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1st-10thThe low pressure system, Post Tropical Cyclone Lee, over the Southeast, slowly moved northeast Tuesday and kept widespread precipitation going from the Ohio and Tennessee valleys eastward across the East Coast. Very heavy rains and flash flooding occurred over the Appalachians, Mid-Atlantic and southern New England. Moreover, severe thunderstorms developed over portions of the Mid-Atlantic and Florida. A tornado was spotted in Glen Raven, North Carolina and high winds knocked many trees and power lines.


11th-17thUncharacteristically heavy showers dotted the Four Corners

States and occasionally expanded to cover much of the West. On September 12, daily-record rainfall totals included 0.10 inch in Yuma, AZ, and 0.07 inch in Redding, CA. The following day, rainfall records for September 13 reached 1.10 inches in Kingman, AZ, and 0.99 inch in Needles, CA. For

Kingman, it was the wettest day since February 19, when 1.50 inches fell. For Needles, it was the wettest day since December 22, 2010, when 1.01 inches fell. In Colorado Springs, CO, a 4.50-inch total on September 14 represented not only the wettest September day on record, but also the

wettest day for any month. In both instances, Colorado Springs’ previous record had been 4.29 inches on September 11, 2008. On September 15, Tucson, AZ, was pelted by 2.84 inches of rain, marking its wettest day since October 1, 1983 (2.96 inches). Tucson also set a September record with 5.57 inches of rain, eclipsing its 1964 standard of 5.11 inches.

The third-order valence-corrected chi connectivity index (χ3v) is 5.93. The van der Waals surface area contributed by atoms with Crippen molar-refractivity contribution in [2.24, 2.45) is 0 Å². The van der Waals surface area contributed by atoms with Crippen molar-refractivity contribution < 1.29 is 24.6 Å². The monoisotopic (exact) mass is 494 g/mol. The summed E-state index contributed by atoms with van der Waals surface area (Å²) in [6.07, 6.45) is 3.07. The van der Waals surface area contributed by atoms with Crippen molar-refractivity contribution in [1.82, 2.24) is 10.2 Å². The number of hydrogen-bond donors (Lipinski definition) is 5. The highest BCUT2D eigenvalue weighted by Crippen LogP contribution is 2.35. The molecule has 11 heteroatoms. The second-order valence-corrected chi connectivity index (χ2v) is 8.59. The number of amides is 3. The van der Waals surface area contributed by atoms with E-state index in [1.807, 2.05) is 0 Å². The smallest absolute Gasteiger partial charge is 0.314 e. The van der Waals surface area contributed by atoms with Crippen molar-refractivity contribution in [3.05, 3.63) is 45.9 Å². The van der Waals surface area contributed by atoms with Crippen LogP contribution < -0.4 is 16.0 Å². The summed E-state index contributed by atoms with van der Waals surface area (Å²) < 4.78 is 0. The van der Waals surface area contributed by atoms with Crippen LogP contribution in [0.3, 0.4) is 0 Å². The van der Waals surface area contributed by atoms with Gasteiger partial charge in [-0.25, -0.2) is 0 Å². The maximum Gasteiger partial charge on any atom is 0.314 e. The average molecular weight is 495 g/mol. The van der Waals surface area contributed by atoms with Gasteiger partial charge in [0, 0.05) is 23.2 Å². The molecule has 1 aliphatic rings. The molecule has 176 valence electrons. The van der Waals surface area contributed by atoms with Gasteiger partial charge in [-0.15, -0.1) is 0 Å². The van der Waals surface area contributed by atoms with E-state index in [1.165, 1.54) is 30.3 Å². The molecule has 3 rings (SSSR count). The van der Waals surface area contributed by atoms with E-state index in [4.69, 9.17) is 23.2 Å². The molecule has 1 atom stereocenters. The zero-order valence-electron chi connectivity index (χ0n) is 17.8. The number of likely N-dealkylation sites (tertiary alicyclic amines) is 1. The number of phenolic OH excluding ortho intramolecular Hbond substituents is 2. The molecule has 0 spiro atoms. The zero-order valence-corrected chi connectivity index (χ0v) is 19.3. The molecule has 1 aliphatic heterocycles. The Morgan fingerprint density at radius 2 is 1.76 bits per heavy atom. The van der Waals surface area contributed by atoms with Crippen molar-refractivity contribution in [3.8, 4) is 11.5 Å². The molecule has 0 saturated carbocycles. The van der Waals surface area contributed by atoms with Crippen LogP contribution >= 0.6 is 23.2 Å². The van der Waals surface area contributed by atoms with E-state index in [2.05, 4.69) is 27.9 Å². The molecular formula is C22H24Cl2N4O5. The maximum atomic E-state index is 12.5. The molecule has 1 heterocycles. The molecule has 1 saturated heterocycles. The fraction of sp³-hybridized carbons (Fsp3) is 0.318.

Showers lingered through week’s end in the West; daily record amounts for September 16 included 1.03 inches in Ely, NV, and 0.20 inch in Idaho Falls, ID. By September 17, heavy showers erupted across the Mid-South, where daily record amounts reached 3.02 inches in Joplin, MO, and 1.98 inches in Harrison, AR. Pockets of heavy rain also developed along the Mid-Atlantic Coast, where Cape Hatteras, NC (6.96 inches), collected a daily-record total for September 17.


18th-24thMeanwhile, significant rain with weekly totals of 2 inches or more shifted into the Mid-South, Ohio Valley, and Southeast. A few totals in excess of 4 inches were reported, mostly in the southern Appalachians. Heavy rain (at least 2 inches) fell in parts of the mid-Atlantic coastal plain and southern New England, triggering a new round of flooding. Farther west, cool, damp weather hampered early-season harvest efforts in the Midwest. Some of the heaviest rain with locally 2 inches or more) fell across the southern and eastern Plains. Early in the week, locally heavy showers lingered on the southern Plains. Before the rain ended, Waco, TX (2.13 inches on September 18), experienced its wettest calendar day since January 9, when 2.44 inches fell. Elsewhere on September 18, daily-record amounts included 2.20 inches in Daytona Beach, FL; 1.39 inches in Batesville, AR; and 1.07 inches in Longview, TX. Heavy showers continued for several days in the Southeast, where daily-record amounts reached 3.49 inches (on September 20) in Birmingham, AL, and 2.88 inches (on September 21) in Greenville-Spartanburg (GSP), SC. GSP’s 3-day (September 21-23) rainfall totaled 5.84 inches. Meanwhile, a slow-moving storm arrived in North Dakota, resulting in daily-record totals for September 20 in Minot (1.17 inches) and Grand Forks (1.13 inches). Late in the week, heavy rain returned to the waterlogged Mid-Atlantic and Northeastern States. Daily-record amounts for September 23 included 3.19 inches in Baltimore, MD; 3.06 inches in Mt. Pocono, PA; and 2.97 inches in Greensboro, NC. In Harrisburg, PA, where 1.76 inches fell on September 23, both the annual (59.90 inches) and September totals (16.51 inches) set records. Harrisburg’s previous marks had been set in 1972 (59.27 inches) and September 1975 (14.97 inches), respectively.